Emory schools part of NIH environmental research award

Woodruff Health Sciences Center | Sept. 27, 2016

Contact

Melva Robertson
404-727-5692
melva.robertson@emory.edu

Story image
Mother and baby participatingin a study examing how their microbiome affects their health.

The Nell Hodgson Woodruff School of Nursing, Emory College, the Rollins School of Public Health and the Emory School of Medicine are collaborative recipients of the National Institutes of Health (NIH) seven-year initiatives called Environmental Influences on Child Health Outcomes (ECHO) that supports research that investigates the effects of early environmental exposures on child health and development.  For the initial two-year project period, Emory will receive $2.48 million of the $157 million award from NIH.

Principal investigator Anne Dunlop, MD, MPH, and multi-principal investigators Elizabeth Corwin, PhD, RN, and Patricia Brennan, PhD, will lead a team of Emory collaborators to  examine the adverse environmental exposures and health consequences that disproportionately impact African American women and children, including preterm birth, delayed neurocognitive development, and obesity. The award builds upon on-going research studies at Emory that include, The Maternal Microbiome Project, The Epigenetics of Preterm Birth Project, the Infant Microbiome Project, and several interconnected research projects from the Emory Center for Children's Health, the Environmental, the Microbiome and Metabolomics.

"Our collective goal is to use this sociodemographically diverse Atlanta ECHO cohort of African American mothers and children to examine their environmental exposures during the critical prenatal and early childhood periods that can result in lifelong health consequences," explains Dunlop who is also an associate research professor at the Nell Hodgson Woodruff School of Nursing at Emory University.  "Both adverse exposure and their health consequences disproportionately impact African American women and children, highlighting that health disparities begin in utero and are amplified throughout a child's development."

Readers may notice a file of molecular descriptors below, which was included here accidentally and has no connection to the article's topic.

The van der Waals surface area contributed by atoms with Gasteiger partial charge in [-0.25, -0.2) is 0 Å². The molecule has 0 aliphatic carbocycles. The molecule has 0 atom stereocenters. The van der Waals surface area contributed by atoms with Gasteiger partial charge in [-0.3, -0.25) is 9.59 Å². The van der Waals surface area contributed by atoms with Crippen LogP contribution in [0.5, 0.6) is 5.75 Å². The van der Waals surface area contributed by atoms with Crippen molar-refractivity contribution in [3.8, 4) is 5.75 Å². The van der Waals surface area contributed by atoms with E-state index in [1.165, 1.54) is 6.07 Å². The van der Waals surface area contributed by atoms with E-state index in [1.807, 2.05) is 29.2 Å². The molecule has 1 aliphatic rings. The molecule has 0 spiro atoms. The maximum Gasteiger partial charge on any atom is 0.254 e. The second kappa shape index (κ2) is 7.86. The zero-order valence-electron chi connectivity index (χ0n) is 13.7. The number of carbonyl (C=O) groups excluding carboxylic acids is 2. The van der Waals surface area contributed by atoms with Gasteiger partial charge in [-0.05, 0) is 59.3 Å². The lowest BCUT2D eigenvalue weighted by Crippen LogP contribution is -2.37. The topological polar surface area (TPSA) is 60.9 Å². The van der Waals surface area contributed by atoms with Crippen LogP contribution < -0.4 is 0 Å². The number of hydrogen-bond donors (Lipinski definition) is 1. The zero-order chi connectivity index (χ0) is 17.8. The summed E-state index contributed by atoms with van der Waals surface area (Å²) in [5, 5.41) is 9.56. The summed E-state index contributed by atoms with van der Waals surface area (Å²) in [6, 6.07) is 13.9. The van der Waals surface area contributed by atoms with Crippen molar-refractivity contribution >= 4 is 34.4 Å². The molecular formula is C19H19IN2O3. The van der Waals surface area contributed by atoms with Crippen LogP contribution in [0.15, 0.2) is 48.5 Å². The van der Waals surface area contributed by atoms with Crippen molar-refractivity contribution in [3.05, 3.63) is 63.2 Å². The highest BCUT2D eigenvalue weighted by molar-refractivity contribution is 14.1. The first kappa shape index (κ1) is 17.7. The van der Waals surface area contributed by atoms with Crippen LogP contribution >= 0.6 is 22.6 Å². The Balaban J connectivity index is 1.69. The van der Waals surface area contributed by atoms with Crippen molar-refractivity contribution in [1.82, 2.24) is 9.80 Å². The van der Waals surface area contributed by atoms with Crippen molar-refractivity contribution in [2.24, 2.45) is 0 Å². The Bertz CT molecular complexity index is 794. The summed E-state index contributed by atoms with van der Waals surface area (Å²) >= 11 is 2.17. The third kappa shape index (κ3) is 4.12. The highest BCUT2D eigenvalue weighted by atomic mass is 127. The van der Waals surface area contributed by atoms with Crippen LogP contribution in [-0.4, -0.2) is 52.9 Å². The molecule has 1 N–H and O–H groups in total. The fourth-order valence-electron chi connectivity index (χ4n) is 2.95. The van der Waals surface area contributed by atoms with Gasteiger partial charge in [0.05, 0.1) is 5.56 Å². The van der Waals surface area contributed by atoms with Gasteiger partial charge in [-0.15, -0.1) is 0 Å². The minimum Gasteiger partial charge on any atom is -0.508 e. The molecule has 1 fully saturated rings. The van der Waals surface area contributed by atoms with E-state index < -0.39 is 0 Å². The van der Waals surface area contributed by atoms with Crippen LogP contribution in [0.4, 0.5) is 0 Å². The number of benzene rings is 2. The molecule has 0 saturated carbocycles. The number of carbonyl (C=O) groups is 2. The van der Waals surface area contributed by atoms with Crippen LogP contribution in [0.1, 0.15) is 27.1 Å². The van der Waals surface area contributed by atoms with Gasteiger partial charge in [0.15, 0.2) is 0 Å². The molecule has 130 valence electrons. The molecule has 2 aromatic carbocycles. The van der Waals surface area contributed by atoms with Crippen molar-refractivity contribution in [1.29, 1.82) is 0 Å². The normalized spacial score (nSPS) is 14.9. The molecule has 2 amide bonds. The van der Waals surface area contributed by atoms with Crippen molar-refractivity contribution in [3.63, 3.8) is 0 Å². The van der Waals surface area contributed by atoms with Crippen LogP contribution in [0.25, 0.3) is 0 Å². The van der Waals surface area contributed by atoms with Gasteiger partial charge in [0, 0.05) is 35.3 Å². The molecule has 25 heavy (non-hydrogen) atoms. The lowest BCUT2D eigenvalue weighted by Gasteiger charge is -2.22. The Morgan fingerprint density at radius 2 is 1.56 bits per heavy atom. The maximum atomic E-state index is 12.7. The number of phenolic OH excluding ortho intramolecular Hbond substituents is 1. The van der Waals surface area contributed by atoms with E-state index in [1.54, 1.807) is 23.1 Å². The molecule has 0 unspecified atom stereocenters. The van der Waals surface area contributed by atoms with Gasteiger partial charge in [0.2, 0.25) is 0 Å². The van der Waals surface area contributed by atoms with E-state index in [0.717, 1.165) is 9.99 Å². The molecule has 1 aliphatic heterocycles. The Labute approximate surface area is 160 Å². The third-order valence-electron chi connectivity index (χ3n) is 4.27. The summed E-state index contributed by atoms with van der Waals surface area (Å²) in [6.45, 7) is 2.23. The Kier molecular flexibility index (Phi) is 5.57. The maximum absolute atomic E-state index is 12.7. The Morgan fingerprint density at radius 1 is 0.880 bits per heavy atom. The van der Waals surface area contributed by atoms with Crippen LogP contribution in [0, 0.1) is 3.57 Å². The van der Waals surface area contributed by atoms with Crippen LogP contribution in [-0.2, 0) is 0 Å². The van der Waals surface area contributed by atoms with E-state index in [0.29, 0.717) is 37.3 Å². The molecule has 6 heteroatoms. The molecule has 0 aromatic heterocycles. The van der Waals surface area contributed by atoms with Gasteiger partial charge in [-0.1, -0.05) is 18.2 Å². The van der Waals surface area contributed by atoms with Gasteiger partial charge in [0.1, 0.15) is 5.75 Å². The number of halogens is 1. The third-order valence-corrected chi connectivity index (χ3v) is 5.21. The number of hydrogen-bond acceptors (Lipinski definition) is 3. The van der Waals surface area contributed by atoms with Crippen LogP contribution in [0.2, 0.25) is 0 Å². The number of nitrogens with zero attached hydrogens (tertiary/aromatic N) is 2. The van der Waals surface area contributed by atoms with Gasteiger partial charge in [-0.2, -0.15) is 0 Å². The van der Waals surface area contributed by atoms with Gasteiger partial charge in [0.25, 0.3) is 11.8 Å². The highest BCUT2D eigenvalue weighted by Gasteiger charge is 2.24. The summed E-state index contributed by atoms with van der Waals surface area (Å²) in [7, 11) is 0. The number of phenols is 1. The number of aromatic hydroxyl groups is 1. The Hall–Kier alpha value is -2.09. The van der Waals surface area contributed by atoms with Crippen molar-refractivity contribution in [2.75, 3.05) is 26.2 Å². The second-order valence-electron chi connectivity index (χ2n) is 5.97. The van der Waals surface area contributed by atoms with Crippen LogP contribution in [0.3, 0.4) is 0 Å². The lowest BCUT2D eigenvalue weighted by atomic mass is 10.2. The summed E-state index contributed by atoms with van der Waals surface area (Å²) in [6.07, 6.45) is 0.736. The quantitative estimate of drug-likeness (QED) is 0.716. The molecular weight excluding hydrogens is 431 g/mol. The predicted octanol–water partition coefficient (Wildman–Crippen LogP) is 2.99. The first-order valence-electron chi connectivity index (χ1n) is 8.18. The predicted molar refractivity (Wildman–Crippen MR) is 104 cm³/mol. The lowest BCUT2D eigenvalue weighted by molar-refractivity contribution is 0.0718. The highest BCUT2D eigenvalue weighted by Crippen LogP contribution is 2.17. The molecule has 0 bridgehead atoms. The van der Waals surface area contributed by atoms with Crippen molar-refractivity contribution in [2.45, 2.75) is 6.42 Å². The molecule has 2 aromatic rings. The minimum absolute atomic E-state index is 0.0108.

Emory's pediatric cohort is also congruent with the goal of the National Institute of Minority Health and Health Disparities of promoting understanding of the biological mechanisms involved in conditions that disproportionately affect health disparity populations. The research and participation in the ECHO consortium is consistent with frameworks for eliminating racial disparities and addresses the need to study riskswithin-race as a vital step.

"I'm very excited to work with many of our nation's best scientists to tackle vital unanswered questions about child health and development," said ECHO Program Director Matthew W. Gillman, M.D. "I believe we have the right formula of cohorts, clinical trials and supporting resources, including a range of new tools and measures, to help figure out which factors may allow children to achieve the best health outcomes over their lifetimes."